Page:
USA baby. U. S. A.

Our last day was the only day during which the weather was actually beach-appropriate. Cannes was somewhat overrated…it has a nice enough promenade but it’s not as pretty as Nice or Villefranche, and most of the beaches are private.

Private beaches in Cannes. Marylin Monroe is also arbitrarily on everything.

My parents told me to take this because there is a picture of me on this carousel as a baby.

We finished our trip in Antibes, which had nice beaches and a fantastic view of the Alpes.

I got more sunburned than I'm proud to admit considering how short of a time we were actually in the sun.

Other things:

1) My inability to find summer employment means I’m going back stateside at the end of May. I would have liked to stay the summer, but most of the people I care the most about here will be gone by then anyway, apart from my small handful of friends who are actually French and never seem to have any free time. This means I will probably get to go to Washington in June to see my friends before they all graduate and disperse, which I’m pretty happy about. I am a little bit worried about wasting away jobless at my parent’s house in July and August, but then I will start grad school either at Madison or here in Paris, and everything will be okay.** I’ve applied for a summer job in Portland, but I have learned not to expect much from such things.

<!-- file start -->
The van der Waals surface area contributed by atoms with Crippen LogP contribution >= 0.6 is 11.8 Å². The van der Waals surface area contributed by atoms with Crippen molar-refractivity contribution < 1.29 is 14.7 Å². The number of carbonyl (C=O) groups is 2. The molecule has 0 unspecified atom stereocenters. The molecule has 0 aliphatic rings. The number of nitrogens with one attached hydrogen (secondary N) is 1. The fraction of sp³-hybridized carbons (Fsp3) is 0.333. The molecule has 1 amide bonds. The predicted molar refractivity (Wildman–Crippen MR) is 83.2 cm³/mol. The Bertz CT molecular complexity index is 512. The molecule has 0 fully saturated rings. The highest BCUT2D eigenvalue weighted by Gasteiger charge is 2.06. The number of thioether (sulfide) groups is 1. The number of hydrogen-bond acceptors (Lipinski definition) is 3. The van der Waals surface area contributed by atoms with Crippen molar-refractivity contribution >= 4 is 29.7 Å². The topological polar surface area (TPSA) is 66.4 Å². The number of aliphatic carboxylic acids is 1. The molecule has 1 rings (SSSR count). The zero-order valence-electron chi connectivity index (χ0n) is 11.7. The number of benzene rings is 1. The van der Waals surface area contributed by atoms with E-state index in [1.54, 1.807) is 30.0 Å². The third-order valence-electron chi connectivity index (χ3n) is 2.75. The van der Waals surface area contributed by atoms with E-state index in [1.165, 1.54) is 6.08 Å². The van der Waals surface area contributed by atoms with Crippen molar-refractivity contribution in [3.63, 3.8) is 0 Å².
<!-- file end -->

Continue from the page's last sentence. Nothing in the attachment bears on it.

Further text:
2) Places I would like to go before June:
a) London
b) Marseille again
c) Frankfurt when David moves there? Maybe?
d) Somewhere Latin with a coast (Portugal? Italy?)

3) Now that it’s getting warmer my students have gotten in the habit of remarking how sexy I look. This job has been good to me but I’m still pretty happy it’s ending.

*In case this is the first time you’ve read this blog, that’s a joke and not actually how I feel.

**Or I will be rejected from all the grad schools I apply to and will starve in the street.

new frontier

Posted in France by parisianpanda on February 16, 2010
Tags: , , ,

The past couple of days I have been sort of homesick, which is a pretty big deal because I am a person who has moved around a lot and I don’t feel homesick all that frequently.

A while back I met a guy from Oregon who is here studying at the HEC (a pretty well-to-do business school) who said while he likes Europe, as an American he misses the concept of “a frontier”. I remember at the time thinking this was a pretentious and slightly narrow-minded thing to say, but thinking about it the past couple of days there is some metaphorical truth to it.